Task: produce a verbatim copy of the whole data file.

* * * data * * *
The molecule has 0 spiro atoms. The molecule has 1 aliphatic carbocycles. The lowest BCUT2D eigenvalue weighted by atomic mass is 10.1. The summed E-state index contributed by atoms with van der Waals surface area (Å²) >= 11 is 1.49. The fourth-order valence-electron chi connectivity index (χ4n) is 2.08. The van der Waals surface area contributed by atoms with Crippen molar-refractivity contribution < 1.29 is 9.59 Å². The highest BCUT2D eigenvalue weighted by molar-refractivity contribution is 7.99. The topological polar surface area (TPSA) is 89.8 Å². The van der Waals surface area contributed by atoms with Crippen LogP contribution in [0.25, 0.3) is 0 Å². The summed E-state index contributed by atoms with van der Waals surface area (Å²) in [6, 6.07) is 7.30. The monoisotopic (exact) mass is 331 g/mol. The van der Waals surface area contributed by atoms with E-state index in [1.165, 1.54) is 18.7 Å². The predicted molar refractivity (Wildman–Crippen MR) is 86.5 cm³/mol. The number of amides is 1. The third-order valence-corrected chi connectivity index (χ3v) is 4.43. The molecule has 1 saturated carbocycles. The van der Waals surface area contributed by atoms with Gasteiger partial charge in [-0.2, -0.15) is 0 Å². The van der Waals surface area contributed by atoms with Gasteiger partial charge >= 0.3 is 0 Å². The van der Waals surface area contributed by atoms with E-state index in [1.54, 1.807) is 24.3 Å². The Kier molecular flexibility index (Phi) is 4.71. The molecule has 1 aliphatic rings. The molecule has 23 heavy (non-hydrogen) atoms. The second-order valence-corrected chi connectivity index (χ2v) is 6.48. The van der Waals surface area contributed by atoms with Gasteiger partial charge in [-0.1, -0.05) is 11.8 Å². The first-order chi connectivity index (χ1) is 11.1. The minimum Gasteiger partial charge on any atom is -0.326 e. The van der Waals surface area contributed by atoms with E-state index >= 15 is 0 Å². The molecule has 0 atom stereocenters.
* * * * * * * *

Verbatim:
The molecule has 0 spiro atoms. The molecule has 1 aliphatic carbocycles. The lowest BCUT2D eigenvalue weighted by atomic mass is 10.1. The summed E-state index contributed by atoms with van der Waals surface area (Å²) >= 11 is 1.49. The fourth-order valence-electron chi connectivity index (χ4n) is 2.08. The van der Waals surface area contributed by atoms with Crippen molar-refractivity contribution < 1.29 is 9.59 Å². The highest BCUT2D eigenvalue weighted by molar-refractivity contribution is 7.99. The topological polar surface area (TPSA) is 89.8 Å². The van der Waals surface area contributed by atoms with Crippen LogP contribution in [0.25, 0.3) is 0 Å². The summed E-state index contributed by atoms with van der Waals surface area (Å²) in [6, 6.07) is 7.30. The monoisotopic (exact) mass is 331 g/mol. The van der Waals surface area contributed by atoms with E-state index in [1.165, 1.54) is 18.7 Å². The predicted molar refractivity (Wildman–Crippen MR) is 86.5 cm³/mol. The number of amides is 1. The third-order valence-corrected chi connectivity index (χ3v) is 4.43. The molecule has 1 saturated carbocycles. The van der Waals surface area contributed by atoms with Gasteiger partial charge in [-0.2, -0.15) is 0 Å². The van der Waals surface area contributed by atoms with Gasteiger partial charge >= 0.3 is 0 Å². The van der Waals surface area contributed by atoms with E-state index in [1.54, 1.807) is 24.3 Å². The Kier molecular flexibility index (Phi) is 4.71. The molecule has 1 aliphatic rings. The molecule has 23 heavy (non-hydrogen) atoms. The second-order valence-corrected chi connectivity index (χ2v) is 6.48. The van der Waals surface area contributed by atoms with Gasteiger partial charge in [-0.1, -0.05) is 11.8 Å². The first-order chi connectivity index (χ1) is 11.1. The minimum Gasteiger partial charge on any atom is -0.326 e. The van der Waals surface area contributed by atoms with E-state index >= 15 is 0 Å². The molecule has 0 atom stereocenters.